When we speak South London rapper G FrSH is deciding how many songs are going to make the final cut for his AlfieEP and it's a difficult decision for him, with over 40 tracks to choose from he's hoping this release will help him stand out.

Taking its name from both the 1966 and 2004 films staring notorious playboy 'Alfie' famously portrayed by Michael Cane and later Jude Law, at its simplest the EP explores G's relationship with women: "When I was having conversations with people my response would be: 'I'm OK, I'm always OK', then watching the film I heard Alfie say the same line," says G.

"After seeing the film again and again, I began to notice some similarities between my character and that of Alfie. So in songs like 'Falling High' and 'Close My Eyes' it allowed me to take a more in-depth look at myself." Changing his sound to be more distinctive, he draws from the work of XXYXX, London Grammar and James Blake for his new release. If Legoman and his sequential Legoman 2 mixtapes are G's breakthrough releases, then Alfie is his reaction against making more typical urban music.

"I just like that calming analytical feeling that you get from it, it's quite slow in comparison to hip-hop music in general," he states. "People are going to find it different. It's like if you don't have a club hit as a hip-hop artists, you're kind of in no-mans land. So I'm taking a bit of a risk in that respect, but it's definitely what's going to make me different."

Despite having an abundance of material G opted to release Alfie as the precursor to his album, rather than dedicating its new sound to album straight away: "You can't really afford mistakes so when I put out an album or a big release I'd want to put my best foot forward. The album is the next thing to come. This is just something I wanted to do for myself; I wanted to make good music without any pressures of mainstream success."

Managed by Tinie Tempah's label Disturbing London, G talks about how he has taken the time to advance himself as an artist and funding his own work, which is increasingly becoming the norm for developing artists: "It's all to get to that next stage, you're just doing the groundwork. In the past a label would sign you and then leave you in the studio for a few years before doing anything. Then they would be developing you, but today, there's not the time and money to be able to do that."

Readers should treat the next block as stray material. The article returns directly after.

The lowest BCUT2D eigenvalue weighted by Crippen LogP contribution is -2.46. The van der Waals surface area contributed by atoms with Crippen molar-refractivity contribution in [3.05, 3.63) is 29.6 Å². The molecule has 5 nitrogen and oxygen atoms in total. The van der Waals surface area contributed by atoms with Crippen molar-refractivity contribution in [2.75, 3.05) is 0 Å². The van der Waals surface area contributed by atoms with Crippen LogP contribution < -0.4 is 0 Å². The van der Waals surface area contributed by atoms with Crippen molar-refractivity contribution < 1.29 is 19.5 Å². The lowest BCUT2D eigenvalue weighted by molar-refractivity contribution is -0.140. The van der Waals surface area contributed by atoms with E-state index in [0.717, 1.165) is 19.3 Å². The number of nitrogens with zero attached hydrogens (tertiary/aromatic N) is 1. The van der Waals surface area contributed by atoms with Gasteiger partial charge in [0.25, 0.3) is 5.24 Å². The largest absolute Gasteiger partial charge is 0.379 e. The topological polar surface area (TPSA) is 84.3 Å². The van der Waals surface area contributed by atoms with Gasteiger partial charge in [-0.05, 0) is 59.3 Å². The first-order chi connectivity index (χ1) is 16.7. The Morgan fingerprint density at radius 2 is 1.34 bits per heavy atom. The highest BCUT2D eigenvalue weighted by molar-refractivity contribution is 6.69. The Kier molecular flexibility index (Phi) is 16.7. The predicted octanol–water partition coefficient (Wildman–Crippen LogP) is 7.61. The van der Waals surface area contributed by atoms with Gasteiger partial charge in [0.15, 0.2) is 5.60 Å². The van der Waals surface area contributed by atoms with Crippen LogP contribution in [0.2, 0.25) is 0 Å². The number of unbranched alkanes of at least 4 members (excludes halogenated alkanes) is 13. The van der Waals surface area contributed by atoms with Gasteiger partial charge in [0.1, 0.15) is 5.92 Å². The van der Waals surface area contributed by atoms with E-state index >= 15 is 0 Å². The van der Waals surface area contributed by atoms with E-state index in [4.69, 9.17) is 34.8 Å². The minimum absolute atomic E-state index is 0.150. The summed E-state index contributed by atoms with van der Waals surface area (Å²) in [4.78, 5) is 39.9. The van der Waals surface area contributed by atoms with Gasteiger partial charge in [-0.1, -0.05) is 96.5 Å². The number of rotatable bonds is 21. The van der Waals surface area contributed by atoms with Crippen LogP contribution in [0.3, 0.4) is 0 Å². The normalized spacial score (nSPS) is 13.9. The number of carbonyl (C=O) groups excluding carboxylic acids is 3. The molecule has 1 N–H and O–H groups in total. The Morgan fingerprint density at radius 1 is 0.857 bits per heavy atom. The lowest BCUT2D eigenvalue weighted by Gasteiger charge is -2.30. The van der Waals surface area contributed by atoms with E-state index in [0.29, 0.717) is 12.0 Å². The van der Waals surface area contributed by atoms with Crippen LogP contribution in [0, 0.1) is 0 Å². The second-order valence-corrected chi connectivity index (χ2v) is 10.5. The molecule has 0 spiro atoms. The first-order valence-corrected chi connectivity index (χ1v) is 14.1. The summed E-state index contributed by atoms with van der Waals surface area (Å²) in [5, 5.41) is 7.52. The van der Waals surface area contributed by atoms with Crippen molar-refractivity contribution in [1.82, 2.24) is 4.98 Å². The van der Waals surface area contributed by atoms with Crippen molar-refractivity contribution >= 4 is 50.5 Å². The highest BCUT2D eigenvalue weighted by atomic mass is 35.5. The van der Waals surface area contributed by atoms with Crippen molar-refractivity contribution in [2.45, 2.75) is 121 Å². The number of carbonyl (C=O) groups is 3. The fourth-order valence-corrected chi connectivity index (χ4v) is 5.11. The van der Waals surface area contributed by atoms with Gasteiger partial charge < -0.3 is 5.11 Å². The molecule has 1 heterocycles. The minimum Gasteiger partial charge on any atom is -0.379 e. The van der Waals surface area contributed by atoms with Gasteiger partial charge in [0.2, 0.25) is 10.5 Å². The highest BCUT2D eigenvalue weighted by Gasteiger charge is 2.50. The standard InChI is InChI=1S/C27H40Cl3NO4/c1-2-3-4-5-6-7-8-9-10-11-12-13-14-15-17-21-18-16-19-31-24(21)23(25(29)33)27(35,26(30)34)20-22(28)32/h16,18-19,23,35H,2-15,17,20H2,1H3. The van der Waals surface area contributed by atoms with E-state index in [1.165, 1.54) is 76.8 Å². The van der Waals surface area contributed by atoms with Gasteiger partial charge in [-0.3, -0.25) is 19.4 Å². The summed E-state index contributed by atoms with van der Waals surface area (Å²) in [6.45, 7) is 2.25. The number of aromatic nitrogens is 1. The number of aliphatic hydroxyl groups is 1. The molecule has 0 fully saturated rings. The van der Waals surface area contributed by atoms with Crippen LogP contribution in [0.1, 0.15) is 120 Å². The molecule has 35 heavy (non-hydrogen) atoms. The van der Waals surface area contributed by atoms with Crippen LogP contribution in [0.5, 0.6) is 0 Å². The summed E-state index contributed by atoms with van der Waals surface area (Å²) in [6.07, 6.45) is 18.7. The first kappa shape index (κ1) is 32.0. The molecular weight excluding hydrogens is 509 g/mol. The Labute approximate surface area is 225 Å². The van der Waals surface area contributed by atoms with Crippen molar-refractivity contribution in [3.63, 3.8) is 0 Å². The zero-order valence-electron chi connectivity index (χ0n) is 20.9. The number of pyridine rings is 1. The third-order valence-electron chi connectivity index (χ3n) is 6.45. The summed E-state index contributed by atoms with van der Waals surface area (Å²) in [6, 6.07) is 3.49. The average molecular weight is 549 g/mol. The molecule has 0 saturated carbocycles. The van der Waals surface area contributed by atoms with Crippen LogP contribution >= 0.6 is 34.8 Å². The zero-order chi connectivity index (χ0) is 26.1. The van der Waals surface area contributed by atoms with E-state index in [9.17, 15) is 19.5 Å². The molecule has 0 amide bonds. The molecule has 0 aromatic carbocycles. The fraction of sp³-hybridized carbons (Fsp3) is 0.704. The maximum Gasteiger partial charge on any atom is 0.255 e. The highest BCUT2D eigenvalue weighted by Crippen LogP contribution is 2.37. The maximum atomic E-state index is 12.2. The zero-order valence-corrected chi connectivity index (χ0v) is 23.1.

"It's called the music business for a reason," says G who studied economics at Dulwich College. "For me it was about trying to get my music out there, even without traditional channels helping us at the beginning. When I first started out. I brought a CD burner and just burnt copies, then drove up and down the country just giving out CDs to young people. Slowly over time that built up a little fan base - as much as we couldn't feel the energy of it at the time, because social networking wasn't as prevalent then - you knew that at least your music was in somebody's hand and hopefully in their CD player. But in my mind, once I'd brought the burner I was able to burn other peoples CDs, so I was just looking for different ways to monetise and subsidise me making music."

"I should remember that I'm not necessarily the smartest person in the room, for starters and if I am the smartest person in the room, then I'm in the wrong room" says G as he discusses his working relationships, and taking advice. "I think you should have people around you who you can learn from and who's opinions you value because if your is always the final answer then I don't think that's conducive for you in the long run. My friend owns a charity so occasionally he gets me in there to talk to the kids, but most of the time I like to give as good advice as possible. I think they value it more from me giving that I've been in the same position. It's just giving people that bit of encouragement. I saw a fan the other day and he said he was in a gang and now he's studying law at Brighton Uni. I feel like I can say: 'Yes, you're doing the right thing.'"

"I wasn't in a gang but I came from an area where not many of us were at uni," says G. "I was the one who was studying while everybody else was outside playing football and that's cool and that's ok. There are different layers to the scene, the underground scene probably wouldn't be seen as positive for young people - taking into account the things they're rapping about - but most of the time nobody's telling kids go and do this. As much as they're not telling people to be lawyers and doctors necessarily they're still giving them some kind of hope. It's like how I describe to people me having Tinie Tempah as a friend, when I see him sell-out the O2 close up it's way more inspiring than watching So Solid at the MOBO Awards when I was a kid because there was still that gap. I think sometimes as much as were not telling them to be academic there's hope that there is something they can do, but I don't necessarily tell people to get into music, because to be honest with you I think music is one of the hardest paths I've had to walk."

Alfie is now available to buy over at iTunes.